Homers from Phils’ Trea Turner and Kyle Schwarber Aren’t Enough for USA, Japan Takes WBC 3-2 in a Classic

Mar 21, 2023; Miami, Florida, USA; USA shortstop Trea Turner (8) hits a home run during the second inning against Japan at LoanDepot Park. Mandatory Credit: Sam Navarro-USA TODAY Sports

The Philadelphia Phillies –yes, the Phillies– did all they could on Tuesday night to lead the United States to a World Baseball Classic title.  But in the end a pair of solo home runs from Phils’ shortstop Trea Turner and outfielder Kyle Schwarber weren’t enough.  Samurai Japan defeated the United States 3-2 to win the Classic in an all-time classic game. 

The red hot Turner crushed a solo home run 406-feet into the left field seats to get the United States on the board in the top of the 2nd inning.   Tuesday night marked Turner’s third consecutive WBC game with a round tripper.  The Phils’ prized free agent led all players in the World Baseball Classic with five (5) homers.  

In traditional samurai spirit, Japan answered immediately in their half of the 2nd inning.  Yakult Swallows third baseman Munetaka Murakami launched a 432-foot homer to right-center field to tie the game.  St. Louis Cardinals fan favorite Lars Nootbaar drove in what proved to be the game winning run on a groundout to third to give Japan a 2-1 lead after the 2nd inning.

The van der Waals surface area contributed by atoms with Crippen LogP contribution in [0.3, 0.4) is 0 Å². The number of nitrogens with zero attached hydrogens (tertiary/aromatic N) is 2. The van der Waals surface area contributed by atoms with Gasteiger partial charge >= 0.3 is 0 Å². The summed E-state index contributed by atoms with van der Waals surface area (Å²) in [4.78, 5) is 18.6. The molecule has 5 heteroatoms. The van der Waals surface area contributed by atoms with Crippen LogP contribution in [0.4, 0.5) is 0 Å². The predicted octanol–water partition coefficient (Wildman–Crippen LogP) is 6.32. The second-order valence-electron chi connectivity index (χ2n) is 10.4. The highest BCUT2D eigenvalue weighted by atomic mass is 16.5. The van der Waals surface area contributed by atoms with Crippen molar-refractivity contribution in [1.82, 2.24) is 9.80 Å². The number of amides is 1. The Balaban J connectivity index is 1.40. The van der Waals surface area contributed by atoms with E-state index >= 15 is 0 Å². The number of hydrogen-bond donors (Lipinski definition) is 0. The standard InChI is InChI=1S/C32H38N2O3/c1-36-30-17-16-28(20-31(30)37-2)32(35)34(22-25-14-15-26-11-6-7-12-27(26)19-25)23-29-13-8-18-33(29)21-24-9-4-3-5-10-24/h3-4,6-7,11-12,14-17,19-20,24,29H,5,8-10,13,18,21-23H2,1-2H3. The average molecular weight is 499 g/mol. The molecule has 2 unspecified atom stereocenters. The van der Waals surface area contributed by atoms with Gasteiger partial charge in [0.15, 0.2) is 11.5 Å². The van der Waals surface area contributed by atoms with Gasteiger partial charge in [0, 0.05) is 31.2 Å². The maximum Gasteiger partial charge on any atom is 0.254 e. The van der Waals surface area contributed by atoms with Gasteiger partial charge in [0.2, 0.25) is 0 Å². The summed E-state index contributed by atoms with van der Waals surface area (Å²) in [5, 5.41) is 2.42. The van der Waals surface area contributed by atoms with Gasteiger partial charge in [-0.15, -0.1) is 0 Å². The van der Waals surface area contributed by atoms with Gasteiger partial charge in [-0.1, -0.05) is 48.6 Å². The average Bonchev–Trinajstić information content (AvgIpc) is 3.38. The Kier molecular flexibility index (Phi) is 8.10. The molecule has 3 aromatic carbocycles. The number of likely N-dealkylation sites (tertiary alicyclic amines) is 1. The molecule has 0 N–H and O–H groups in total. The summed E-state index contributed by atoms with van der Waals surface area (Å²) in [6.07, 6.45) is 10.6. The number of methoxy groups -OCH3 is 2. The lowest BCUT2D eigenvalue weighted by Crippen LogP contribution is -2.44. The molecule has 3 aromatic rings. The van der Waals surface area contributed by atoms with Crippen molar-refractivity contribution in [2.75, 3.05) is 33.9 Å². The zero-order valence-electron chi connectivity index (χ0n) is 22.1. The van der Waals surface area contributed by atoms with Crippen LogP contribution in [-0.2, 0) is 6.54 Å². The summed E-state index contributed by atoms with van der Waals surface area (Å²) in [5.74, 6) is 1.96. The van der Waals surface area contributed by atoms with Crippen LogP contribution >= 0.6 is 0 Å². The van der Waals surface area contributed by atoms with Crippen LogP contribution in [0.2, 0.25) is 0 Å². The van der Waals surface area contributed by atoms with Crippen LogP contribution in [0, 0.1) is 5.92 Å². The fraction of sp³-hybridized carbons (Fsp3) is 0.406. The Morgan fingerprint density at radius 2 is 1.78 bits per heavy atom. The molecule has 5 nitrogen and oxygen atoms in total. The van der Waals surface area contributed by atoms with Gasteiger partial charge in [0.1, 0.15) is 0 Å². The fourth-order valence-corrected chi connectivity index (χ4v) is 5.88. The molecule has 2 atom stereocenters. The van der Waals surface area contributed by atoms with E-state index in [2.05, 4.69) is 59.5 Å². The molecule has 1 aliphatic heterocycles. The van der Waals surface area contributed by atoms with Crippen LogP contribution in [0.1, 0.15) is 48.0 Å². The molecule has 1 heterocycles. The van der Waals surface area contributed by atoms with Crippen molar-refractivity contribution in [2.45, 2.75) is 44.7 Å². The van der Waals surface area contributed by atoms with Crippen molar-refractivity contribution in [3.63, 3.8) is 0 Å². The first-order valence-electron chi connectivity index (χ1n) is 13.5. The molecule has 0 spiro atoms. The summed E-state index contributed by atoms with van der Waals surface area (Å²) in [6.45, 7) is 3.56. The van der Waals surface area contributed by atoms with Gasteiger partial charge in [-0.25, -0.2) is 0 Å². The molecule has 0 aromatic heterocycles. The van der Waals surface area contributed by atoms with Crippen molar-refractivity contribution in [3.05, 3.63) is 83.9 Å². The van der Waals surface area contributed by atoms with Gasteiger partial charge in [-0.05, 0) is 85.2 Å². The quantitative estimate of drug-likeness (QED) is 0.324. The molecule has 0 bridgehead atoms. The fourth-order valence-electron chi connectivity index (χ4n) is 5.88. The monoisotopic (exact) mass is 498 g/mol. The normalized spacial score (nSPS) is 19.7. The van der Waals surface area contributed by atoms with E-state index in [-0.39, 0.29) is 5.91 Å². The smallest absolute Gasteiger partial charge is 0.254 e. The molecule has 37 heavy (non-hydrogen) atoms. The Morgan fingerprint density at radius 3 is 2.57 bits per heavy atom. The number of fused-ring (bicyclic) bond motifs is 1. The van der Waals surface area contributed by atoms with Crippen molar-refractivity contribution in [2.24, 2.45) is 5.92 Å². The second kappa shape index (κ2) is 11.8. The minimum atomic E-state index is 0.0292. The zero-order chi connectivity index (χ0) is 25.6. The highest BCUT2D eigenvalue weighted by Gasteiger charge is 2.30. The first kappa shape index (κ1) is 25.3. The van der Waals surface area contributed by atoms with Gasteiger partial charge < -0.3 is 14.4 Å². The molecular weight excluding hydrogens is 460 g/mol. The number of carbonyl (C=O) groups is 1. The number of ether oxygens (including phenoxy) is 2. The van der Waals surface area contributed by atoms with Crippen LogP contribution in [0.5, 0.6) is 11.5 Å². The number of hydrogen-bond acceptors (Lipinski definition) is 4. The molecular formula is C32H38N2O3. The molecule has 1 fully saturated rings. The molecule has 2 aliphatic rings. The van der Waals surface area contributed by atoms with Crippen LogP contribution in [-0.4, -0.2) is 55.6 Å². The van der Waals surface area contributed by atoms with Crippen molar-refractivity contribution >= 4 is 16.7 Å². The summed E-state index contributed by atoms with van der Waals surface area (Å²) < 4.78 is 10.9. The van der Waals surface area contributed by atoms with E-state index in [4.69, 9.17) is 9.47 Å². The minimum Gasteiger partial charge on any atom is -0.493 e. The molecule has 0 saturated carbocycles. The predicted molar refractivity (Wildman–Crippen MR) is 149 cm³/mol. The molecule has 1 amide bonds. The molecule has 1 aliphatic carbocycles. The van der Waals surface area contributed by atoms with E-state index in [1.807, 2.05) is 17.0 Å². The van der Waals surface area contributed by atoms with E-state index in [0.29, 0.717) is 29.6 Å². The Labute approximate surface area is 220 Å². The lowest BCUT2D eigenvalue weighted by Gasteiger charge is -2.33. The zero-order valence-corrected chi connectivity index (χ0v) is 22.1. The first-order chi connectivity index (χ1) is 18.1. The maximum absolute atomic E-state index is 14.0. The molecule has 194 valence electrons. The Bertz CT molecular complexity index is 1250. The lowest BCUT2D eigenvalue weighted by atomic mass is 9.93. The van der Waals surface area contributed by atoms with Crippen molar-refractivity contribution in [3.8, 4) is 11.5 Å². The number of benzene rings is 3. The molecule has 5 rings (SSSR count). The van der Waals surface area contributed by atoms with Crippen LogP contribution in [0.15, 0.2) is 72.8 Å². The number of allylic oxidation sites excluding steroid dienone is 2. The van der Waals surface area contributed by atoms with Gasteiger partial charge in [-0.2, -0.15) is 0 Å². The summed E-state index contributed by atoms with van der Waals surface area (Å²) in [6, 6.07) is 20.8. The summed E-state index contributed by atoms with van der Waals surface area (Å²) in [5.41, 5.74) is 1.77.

Yomiuri Giants first baseman Kazuma Okamoto added a huge insurance run for Japan with a home run off of Colorado Rockies pitcher Kyle Freeland in the 5th inning to extend their lead to 3-1.  

The United States battled back in the 7th inning when Schwarber demolished a Yu Darvish pitch and sent it 436-feet into the second deck of the loanDepot Park.  Turner followed with a single to center, setting up Phils’ teammate J.T. Realmuto in a huge spot with USA down by one-run.  Darvish was able to settle down and forced Realmuto and Cedric Mullins to pop out and fly out, respectively.  

Japan went down quietly in the 8th inning setting up a Shohei OhtaniMike Trout showdown in the 9th inning.  

New York Mets second baseman Jeff McNeil worked a walk against Ohtani to lead off the USA ninth and put the tying run at the plate.  Ohtani forced Mookie Betts to ground into a backbreaking double play to clear the bases and set up the ultimate showdown with Trout, his Los Angeles Angels teammate. 

In a moment made for Hollywood, Ohtani –the best baseball player in the game today– struck out Trout –perhaps the best baseball player of the past decade-plus– with a nasty slider to win the Classic for Japan.

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